“When I first came to Bangkok, I was French, French, French,” says Jeremy Tourret, explaining his approach to cooking. “Now my cuisine is Western style, but with new spices, herbs and flavours.”
The 31 year-old from suburban Paris is standing over the stoves in one of those open kitchens with a generous island workspace envied by domestic cooks. One that Jeremy describes as “small”. He’s showing me how to prepare a dish from the L’Appart menu – steamed snow fish, king crab, black ink risotto and tom kha beurre blanc.
As he talks, he adds the classic tom kha flavourings – kaffir lime, galangal, shallots – to infuse in coconut milk, hammering lemongrass with the flat of a knife and slicing “to bring out the flavours”.
He throws the pan on a low heat to simmer, then starts the risotto, pouring oil and chopped red onions into a small sauté pan. And sprinkling on salt to draw out the juice, “so the onions don’t brown – I don’t want the colour”. The rice goes in, and as it cooks Jeremy adds alternately chicken stock and squid ink, a few small ladles at a time so it doesn’t overcook.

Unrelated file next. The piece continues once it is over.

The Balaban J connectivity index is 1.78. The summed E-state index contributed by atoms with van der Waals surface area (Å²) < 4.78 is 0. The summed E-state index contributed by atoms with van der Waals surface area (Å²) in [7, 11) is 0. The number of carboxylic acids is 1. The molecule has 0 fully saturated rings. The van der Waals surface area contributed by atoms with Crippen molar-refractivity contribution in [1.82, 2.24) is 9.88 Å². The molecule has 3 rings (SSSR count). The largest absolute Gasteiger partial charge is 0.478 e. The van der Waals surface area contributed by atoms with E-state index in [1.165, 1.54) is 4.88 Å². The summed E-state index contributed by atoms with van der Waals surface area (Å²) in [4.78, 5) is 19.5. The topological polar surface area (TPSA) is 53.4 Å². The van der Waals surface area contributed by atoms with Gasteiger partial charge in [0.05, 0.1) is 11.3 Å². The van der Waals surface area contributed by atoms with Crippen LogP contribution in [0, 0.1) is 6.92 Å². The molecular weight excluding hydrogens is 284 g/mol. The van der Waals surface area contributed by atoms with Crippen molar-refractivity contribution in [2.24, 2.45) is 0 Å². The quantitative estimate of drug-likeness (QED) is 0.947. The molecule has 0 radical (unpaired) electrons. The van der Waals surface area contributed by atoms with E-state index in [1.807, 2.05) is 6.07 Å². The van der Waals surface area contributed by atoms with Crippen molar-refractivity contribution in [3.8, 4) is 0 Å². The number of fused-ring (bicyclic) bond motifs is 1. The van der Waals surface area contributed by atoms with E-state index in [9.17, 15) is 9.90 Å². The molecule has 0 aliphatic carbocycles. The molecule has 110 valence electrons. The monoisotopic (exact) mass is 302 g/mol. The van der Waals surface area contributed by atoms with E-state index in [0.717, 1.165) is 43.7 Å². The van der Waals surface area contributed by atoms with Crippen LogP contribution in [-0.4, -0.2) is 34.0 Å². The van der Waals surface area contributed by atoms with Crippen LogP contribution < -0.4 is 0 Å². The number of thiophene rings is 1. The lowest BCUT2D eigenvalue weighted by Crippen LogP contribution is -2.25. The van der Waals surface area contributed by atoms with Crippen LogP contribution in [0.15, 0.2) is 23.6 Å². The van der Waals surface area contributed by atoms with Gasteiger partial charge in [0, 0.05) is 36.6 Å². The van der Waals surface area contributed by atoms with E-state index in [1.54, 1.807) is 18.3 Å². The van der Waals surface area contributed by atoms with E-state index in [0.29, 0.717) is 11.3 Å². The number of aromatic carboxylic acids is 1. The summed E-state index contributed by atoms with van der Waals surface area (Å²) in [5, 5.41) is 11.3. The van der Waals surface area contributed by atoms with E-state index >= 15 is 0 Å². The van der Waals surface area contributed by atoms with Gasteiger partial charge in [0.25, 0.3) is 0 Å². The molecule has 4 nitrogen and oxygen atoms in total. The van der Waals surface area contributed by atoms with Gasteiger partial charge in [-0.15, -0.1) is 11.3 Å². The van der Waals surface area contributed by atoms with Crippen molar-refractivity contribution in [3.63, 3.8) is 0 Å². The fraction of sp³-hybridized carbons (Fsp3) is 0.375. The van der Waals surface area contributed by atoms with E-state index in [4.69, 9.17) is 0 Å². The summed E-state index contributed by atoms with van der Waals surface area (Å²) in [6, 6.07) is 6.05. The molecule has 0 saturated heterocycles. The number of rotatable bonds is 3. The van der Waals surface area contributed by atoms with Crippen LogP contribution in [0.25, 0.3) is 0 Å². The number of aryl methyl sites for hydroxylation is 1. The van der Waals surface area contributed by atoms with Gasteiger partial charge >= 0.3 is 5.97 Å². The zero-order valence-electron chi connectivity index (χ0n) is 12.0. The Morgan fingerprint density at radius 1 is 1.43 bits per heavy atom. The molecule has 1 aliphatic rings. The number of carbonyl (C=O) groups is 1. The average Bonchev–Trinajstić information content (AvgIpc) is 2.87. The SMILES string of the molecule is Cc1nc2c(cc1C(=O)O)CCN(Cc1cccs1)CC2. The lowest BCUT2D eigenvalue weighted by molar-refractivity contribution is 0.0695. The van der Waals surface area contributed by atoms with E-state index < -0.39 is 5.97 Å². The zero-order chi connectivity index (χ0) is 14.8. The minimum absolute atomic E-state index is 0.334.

“You want the rice to fatten as it absorbs the liquid,” he says. “It’s important to stir only gently, because you don’t want to break the surface of the grains.”
He wafts steam from the infusion towards his nose to test the aroma and decides the time is good to strain the coconut milk. He adds cream for body and a little fat: “Otherwise the liquid is too watery and the beurre blanc may separate.”
It goes back on the stove to reduce, before butter is added. As the butter melts, Jeremy places the thick snowfish steak to steam over water infused with more tom kha herbs and later adds a finger of pink crab meat. Finishing the risotto, he mixes in a little parmesan and butter: “Not mascarpone, it’s too rich with the beurre blanc.”
To serve, he pours the beurre blanc into the plate-well and spoons glistening inky grains of risotto into the centre as a bed for the block of white fish, the pink crab, and beads of black smoked herring roe. Squeezy bottle garnishes go round the side and it’s brightened with lemon foam and slivers of lemon peel confited for 10 hours.
Sitting eating in the restaurant, which is modelled on a posh Parisian apartment, the rich beurre blanc enhances the coconut of tom kha. The pair harmonise against the salty smoke of the fish roe and the merest hints of acidity from lemongrass and kaffir lime. The soft flakey fish contrasts with the bite of risotto.
It’s a clever balance of east and west; a delicate, elegant dish, gentle in its contrast of colours, textures and flavours. And it makes a conversation piece as interesting as the little oddities and objets d’art scattered around the room.
32F Hotel Sofitel Bangkok Sukhumvit, 189 Sukhumvit Rd
02-126-9999 | sofitel.com | 7pm-10.30pm (bar until 1am)